“The projects I have in mind for Dior — to me it was much more appealing and much more exciting.”
Again, Slimane provided few specifics, but he said his new concept for Christian Dior men’s will be a complete departure for the house, but also a continuation of his work at YSL, where he always attempted to put his sexy, sharply tailored and provocative style in a broader cultural context. For example, he once threw a black-tie dance party at the 19th century Opera Garnier that he pronounced as important as his collection that season.
“I always think more about a universe rather than just clothes,” he said. “It’s more about the big picture. I’m interested in this man in the sense of where he lives, what sort of house, what kind of car he drives, where he goes to eat or to dance. In America, you call it lifestyle.”
In the midst of his negotiations with Gucci, Slimane confirmed that he met Bernard Arnault, chief of luxury giant LVMH Moet Hennessy Louis Vuitton, who minds very closely the house of Dior. Slimane said he found Arnault very “open, pleasant and accessible — and completely in sync with his vision for the house. “It was one of the elements that was very important to my final decision,” he said.
And so was the connection he established with Sidney Toledano, president of Christian Dior Couture.
“He understood completely what I was proposing to do,” he said. “It’s going to be a big change.”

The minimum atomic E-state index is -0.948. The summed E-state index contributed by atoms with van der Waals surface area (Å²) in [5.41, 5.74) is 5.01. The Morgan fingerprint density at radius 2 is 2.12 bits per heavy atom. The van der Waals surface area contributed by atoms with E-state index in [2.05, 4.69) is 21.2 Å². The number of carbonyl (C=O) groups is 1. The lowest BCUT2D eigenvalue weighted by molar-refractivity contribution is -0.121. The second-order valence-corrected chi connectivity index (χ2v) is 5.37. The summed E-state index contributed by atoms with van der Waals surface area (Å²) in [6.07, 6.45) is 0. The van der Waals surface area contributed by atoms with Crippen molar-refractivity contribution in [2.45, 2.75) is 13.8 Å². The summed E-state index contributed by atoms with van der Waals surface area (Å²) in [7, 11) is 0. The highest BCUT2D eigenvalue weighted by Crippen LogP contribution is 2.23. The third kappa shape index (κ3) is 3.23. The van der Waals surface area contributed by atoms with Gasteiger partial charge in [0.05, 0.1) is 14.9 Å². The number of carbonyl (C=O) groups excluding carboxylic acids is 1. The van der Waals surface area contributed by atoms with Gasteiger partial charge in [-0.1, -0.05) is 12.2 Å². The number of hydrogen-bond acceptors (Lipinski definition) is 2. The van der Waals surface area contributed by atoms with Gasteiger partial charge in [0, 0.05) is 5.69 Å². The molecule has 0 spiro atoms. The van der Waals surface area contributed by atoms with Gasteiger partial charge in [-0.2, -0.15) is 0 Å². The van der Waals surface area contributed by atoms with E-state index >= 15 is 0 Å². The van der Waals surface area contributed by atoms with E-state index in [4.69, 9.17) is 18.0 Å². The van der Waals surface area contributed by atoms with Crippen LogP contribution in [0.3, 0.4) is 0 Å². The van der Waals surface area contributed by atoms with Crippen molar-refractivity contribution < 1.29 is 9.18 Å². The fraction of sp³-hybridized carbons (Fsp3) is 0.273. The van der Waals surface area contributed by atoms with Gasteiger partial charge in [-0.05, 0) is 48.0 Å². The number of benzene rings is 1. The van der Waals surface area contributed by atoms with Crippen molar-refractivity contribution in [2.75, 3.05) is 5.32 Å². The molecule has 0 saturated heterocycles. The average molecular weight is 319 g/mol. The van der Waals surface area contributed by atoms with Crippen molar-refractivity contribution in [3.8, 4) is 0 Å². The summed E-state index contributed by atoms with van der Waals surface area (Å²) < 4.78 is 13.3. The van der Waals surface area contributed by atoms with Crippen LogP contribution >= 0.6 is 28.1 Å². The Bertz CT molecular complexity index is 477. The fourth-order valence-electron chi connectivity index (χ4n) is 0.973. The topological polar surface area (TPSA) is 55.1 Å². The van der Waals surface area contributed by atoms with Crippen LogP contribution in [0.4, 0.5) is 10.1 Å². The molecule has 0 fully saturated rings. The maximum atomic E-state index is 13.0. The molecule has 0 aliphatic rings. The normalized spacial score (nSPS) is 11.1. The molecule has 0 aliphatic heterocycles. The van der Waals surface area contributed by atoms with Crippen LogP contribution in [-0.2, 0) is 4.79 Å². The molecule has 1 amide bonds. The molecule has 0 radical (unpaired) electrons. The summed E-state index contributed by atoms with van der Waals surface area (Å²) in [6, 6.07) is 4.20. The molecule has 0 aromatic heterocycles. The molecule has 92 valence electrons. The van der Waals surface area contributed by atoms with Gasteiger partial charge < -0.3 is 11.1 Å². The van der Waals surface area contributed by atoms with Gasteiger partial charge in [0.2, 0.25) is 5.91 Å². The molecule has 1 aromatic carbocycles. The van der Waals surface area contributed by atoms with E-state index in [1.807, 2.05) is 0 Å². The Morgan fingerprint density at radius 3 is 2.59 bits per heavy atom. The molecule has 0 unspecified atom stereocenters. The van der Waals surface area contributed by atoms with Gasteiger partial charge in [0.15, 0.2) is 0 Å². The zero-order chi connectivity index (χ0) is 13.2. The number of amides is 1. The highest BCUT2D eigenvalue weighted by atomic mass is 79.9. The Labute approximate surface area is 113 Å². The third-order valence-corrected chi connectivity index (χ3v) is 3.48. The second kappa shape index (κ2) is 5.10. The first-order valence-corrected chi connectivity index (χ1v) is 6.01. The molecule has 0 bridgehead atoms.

Toledano said the classic, business-suit-focused men’s wear of Christian Dior, designed for the past nine years by Patrick Lavoix, will continue, albeit tweaked by Slimane’s sensibility. But Slimane will also introduce a new collection, yet unnamed, which will be launched on a global basis, with advertising support and a separate retail network. The first location is slated to open before the end of 2001, with Paris and New York top priorities.
“We needed somebody with a vision to work on this global project,” Toledano said. “There’s a huge potential worldwide to develop this business.”
In hiring Slimane, Toledano aims for a makeover on the scale of the one accomplished by John Galliano, brought over to head Christian Dior couture and women’s wear in 1996
At present, men’s wear accounts for perhaps 20 percent of the Dior business, Toledano said, but the product is not widely available outside of Europe and almost nonexistent in the U.S.
Slimane characterized moving from YSL to Christian Dior as a “natural” next step in his career, given his fascination with the tradition of French fashion and what he perceives as a broad cultural renaissance in Paris, spanning popular music, literature, the visual arts and fashion.
He vowed to preserve the classic nature of the Dior style and its legendary rigor, while thrusting it into the modern age. And don’t expect a rerun of his work at YSL.
“I don’t think it is ever possible to do the same thing again,” he said. “Obviously, when you work within a house you have certain codes that emanate from the house and you have certain sensibilities that will come from the designer. This will not change.”
But will Slimane himself change? Will he, for example, shed his all-black YSL wardrobe and embrace the flannel associated with Dior?
“Don’t worry,” he said with a chuckle. ” I love the color gray.”